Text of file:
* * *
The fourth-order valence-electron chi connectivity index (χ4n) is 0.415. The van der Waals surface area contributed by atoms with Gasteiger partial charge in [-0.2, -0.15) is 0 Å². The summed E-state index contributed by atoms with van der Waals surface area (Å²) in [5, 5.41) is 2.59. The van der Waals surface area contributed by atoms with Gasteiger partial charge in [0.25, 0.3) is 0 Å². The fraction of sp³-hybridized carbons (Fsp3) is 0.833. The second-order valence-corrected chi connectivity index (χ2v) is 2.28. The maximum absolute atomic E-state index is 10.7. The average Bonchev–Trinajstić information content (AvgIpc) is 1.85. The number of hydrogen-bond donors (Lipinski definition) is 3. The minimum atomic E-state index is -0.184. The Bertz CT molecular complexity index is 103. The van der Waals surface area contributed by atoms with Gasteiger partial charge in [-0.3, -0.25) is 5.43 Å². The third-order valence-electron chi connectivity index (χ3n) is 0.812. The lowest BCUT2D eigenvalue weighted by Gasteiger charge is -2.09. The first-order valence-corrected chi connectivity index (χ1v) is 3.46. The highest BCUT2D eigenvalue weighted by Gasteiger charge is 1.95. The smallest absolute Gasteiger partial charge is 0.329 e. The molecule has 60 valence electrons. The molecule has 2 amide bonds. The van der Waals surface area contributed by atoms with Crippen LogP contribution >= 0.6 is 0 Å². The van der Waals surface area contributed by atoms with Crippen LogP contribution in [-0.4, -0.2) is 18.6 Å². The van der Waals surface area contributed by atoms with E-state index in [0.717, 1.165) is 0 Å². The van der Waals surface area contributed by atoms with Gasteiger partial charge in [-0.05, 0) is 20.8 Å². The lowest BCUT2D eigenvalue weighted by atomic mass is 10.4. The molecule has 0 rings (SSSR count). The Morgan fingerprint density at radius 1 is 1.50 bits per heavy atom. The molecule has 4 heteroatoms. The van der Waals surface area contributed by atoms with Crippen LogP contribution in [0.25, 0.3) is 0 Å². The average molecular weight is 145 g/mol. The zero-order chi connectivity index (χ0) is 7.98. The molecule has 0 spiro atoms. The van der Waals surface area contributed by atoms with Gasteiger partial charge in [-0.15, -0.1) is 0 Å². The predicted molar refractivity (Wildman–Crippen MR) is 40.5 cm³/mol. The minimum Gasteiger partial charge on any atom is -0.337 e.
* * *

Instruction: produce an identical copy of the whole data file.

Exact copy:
The fourth-order valence-electron chi connectivity index (χ4n) is 0.415. The van der Waals surface area contributed by atoms with Gasteiger partial charge in [-0.2, -0.15) is 0 Å². The summed E-state index contributed by atoms with van der Waals surface area (Å²) in [5, 5.41) is 2.59. The van der Waals surface area contributed by atoms with Gasteiger partial charge in [0.25, 0.3) is 0 Å². The fraction of sp³-hybridized carbons (Fsp3) is 0.833. The second-order valence-corrected chi connectivity index (χ2v) is 2.28. The maximum absolute atomic E-state index is 10.7. The average Bonchev–Trinajstić information content (AvgIpc) is 1.85. The number of hydrogen-bond donors (Lipinski definition) is 3. The minimum atomic E-state index is -0.184. The Bertz CT molecular complexity index is 103. The van der Waals surface area contributed by atoms with Gasteiger partial charge in [-0.3, -0.25) is 5.43 Å². The third-order valence-electron chi connectivity index (χ3n) is 0.812. The lowest BCUT2D eigenvalue weighted by Gasteiger charge is -2.09. The first-order valence-corrected chi connectivity index (χ1v) is 3.46. The highest BCUT2D eigenvalue weighted by Gasteiger charge is 1.95. The smallest absolute Gasteiger partial charge is 0.329 e. The molecule has 60 valence electrons. The molecule has 2 amide bonds. The van der Waals surface area contributed by atoms with Crippen LogP contribution >= 0.6 is 0 Å². The van der Waals surface area contributed by atoms with Crippen LogP contribution in [-0.4, -0.2) is 18.6 Å². The van der Waals surface area contributed by atoms with E-state index in [0.717, 1.165) is 0 Å². The van der Waals surface area contributed by atoms with Gasteiger partial charge in [-0.05, 0) is 20.8 Å². The lowest BCUT2D eigenvalue weighted by atomic mass is 10.4. The molecule has 0 rings (SSSR count). The Morgan fingerprint density at radius 1 is 1.50 bits per heavy atom. The molecule has 4 heteroatoms. The van der Waals surface area contributed by atoms with Crippen LogP contribution in [0.25, 0.3) is 0 Å². The average molecular weight is 145 g/mol. The zero-order chi connectivity index (χ0) is 7.98. The molecule has 0 spiro atoms. The van der Waals surface area contributed by atoms with Gasteiger partial charge in [-0.15, -0.1) is 0 Å². The predicted molar refractivity (Wildman–Crippen MR) is 40.5 cm³/mol. The minimum Gasteiger partial charge on any atom is -0.337 e.